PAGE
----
Nannotax3 - ntax_Farinacci - Chrysochromulina parkeae <title>Nannotax3 - ntax_Farinacci - Chrysochromulina parkeae

CATALOG - Chrysochromulina parkeae


Folder trail: ntax_Farinacci -> Haptophytes -> Chrysochromulina -> Chrysochromulina parkeae
Folders this level: << < C. kappa, C. lanceolata, C. latilepis, C. laurentiana, C. leadbeateri, C. limonia, C. mactra, C. mantoniae, C. megacylindra, C. microcylindra, C. minor, C. novae-zelandiae, C. orbiculata, C. pachycylindra, C. papillata, C. parkeae, C. parva, C. pelagica, C. planisquama, C. polylepis, C. pontica, C. pringsheimii, C. pseudolanceolata, C. pyramidosa, C. quadrikonta, C. rotalis, C. scutellum, C. simplex, C. strobilus, C. tenuispina, C. tenuisquama> >>

Original descriptions of taxa. For coccolithophores, and many calcispheres, these are pages from the Farinacci & Howe Catalog of Calcareous Nannofossils. In other cases (e.g. non-calcifying haptophytes) the data is directly compiled on this site. The "Catalogue of Calcareous Nannofossils" was originally compiled by Prof A. Farinacci 1969-1989, since 2000 it has been updated and extended by Richard Howe - see The Farinacci and Howe Catalog - an Introduction.
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Current identification/main database link: Braarudosphaera bigelowii (Gran & Braarud 1935) Deflandre, 1947

Compiled data

Citation: Chrysochromulina parkeae Green and Leadbeater 1972
Rank: Species
Type specimens: Holotype designated as fig 1, and so Plymouth Material
Standardised type level: 160_HOLOCENE
Farinacci catalog page (& compiler): n/a
Current citation: Braarudosphaera bigelowii (Gran & Braarud 1935) Deflandre, 1947


Original Description

Cells motile, elongate, ovate, 10-26 µm long, 5-10 µm wide, dorsoventrally compressed. Two fiagella and one haptonema arising close together at one end; fiagella equal, smooth, homodynamic, 8-20 µm long; haptonema shorter than fiagella 2.5-4.5 µm long. Plastids two, golden-brown, lateroparietal.
Scaly investiture present, visible with light microscope. Scales of four forms;

Size:
Cells 10-26 µm long spines 20-30 µm long; scales 1-5 µm long

Etymology:
To acknowledge the great contribution made by Dr Mary Parke to the study of marine phytoplankton

Extra details from original publication
Marine. Recorded from Norway (Herdlafjorden, station H 180-70, and Hjeltefjorden, station H 178-70) on 8 August 1970; from positions 50 02' N, 04 22' W and 50 17' N, 04 26½' W in the English Channel on 12 and 13 August 1970.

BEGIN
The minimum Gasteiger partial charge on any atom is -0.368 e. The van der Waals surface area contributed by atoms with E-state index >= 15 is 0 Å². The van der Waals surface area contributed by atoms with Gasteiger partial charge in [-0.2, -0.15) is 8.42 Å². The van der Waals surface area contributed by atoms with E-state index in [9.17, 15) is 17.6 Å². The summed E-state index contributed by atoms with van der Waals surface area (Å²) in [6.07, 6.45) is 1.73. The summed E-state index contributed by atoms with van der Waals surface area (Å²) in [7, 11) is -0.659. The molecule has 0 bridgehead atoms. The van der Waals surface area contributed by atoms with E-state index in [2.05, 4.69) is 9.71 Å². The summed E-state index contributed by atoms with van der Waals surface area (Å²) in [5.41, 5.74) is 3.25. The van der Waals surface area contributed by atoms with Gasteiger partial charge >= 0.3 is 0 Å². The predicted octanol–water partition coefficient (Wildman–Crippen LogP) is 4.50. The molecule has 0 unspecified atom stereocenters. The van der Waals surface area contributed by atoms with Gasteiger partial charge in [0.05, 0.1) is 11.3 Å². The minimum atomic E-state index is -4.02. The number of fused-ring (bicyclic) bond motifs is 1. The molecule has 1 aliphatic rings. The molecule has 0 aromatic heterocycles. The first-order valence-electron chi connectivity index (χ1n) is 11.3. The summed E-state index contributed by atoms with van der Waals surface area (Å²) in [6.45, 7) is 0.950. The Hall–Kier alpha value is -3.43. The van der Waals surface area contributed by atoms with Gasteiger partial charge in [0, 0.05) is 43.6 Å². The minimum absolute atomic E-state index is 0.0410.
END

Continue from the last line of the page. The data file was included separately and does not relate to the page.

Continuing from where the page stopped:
Observations on living material: Only cells from the Plymouth samples were seen in any detail in the living condition. They were immediately striking in appearance because of their large size, and particularly because of the conspicuous group of spines commonly situated posteriorly (PI. IIIE, F; Text-Fig. 1 A). The dimensions of the cells and their appendages in the Plymouth samples were approximately two to three times greater than those from Norway, being 17-26 µm long by 6-10 µm wide, in contrast to the latter which were 10-15 µm long by 5-7 µm wide. The most obvious contents were the two golden-brown plastids which extended the length of the cell, together with numerous refractive droplets.

The two flagella, 8-20 µm long (half to equal cell length), were located together with the haptonema (2.5-4.5 µm long) at the anterior end during swimming. When in motion the cell revolved slowly about its longitudinal axis and it was then possible to detect that it was somewhat compressed. The haptonema was directed forwards, and although it was observed to be flexible and to bend slightly, it was not observed to coil or to attach to either the slide or cover-slip.

The investment of plate and spine scales could be seen clearly with anoptral or phase- contrast microscopy (PI. IIIE-G). The spines were normally located at the posterior end of the cell, but individuals with spines at both ends were also recorded (PI. IIIG ; Text-fig. IB). The spines occurred in groups of 3-6 (although the number varied owing to the ease with which they were shed under observational conditions) and usually diverged outwards from their point of attachment to the cell.

Observation with the electron microscope: The general features of the cell and scaly covering are illustrated in Plate I. Two types of scale can be recognized, namely spines and elliptic plate scales. Of the latter the largest possess rims, the medium-sized lack rims and the smallest are relatively narrow and carry a wide' border '.Their exact arrangement cannot be deduced from whole mounts but it is evident from Plate IIIF (upper arrow) that the largest plates are situated outermost. Although there is an approximately twofold difference in size between the scales of the Plymouth and Norwegian populations (Table 1) it is convenient to discuss their morpho- logical features together drawing attention to the differences as they arise.